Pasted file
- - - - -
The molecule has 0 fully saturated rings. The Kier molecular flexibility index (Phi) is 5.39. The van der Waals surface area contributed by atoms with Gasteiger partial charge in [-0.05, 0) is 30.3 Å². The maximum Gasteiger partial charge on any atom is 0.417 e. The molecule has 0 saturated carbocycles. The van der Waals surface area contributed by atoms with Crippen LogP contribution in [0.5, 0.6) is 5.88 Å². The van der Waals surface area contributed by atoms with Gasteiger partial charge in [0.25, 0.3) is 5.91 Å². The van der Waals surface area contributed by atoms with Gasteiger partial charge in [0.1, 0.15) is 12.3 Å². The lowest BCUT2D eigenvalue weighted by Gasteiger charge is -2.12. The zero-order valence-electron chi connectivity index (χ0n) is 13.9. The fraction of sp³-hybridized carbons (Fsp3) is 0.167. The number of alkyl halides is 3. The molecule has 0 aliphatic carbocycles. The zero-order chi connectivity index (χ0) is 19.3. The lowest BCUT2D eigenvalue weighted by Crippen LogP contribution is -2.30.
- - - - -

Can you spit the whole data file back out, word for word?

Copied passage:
The molecule has 0 fully saturated rings. The Kier molecular flexibility index (Phi) is 5.39. The van der Waals surface area contributed by atoms with Gasteiger partial charge in [-0.05, 0) is 30.3 Å². The maximum Gasteiger partial charge on any atom is 0.417 e. The molecule has 0 saturated carbocycles. The van der Waals surface area contributed by atoms with Crippen LogP contribution in [0.5, 0.6) is 5.88 Å². The van der Waals surface area contributed by atoms with Gasteiger partial charge in [0.25, 0.3) is 5.91 Å². The van der Waals surface area contributed by atoms with Gasteiger partial charge in [0.1, 0.15) is 12.3 Å². The lowest BCUT2D eigenvalue weighted by Gasteiger charge is -2.12. The zero-order valence-electron chi connectivity index (χ0n) is 13.9. The fraction of sp³-hybridized carbons (Fsp3) is 0.167. The number of alkyl halides is 3. The molecule has 0 aliphatic carbocycles. The zero-order chi connectivity index (χ0) is 19.3. The lowest BCUT2D eigenvalue weighted by Crippen LogP contribution is -2.30.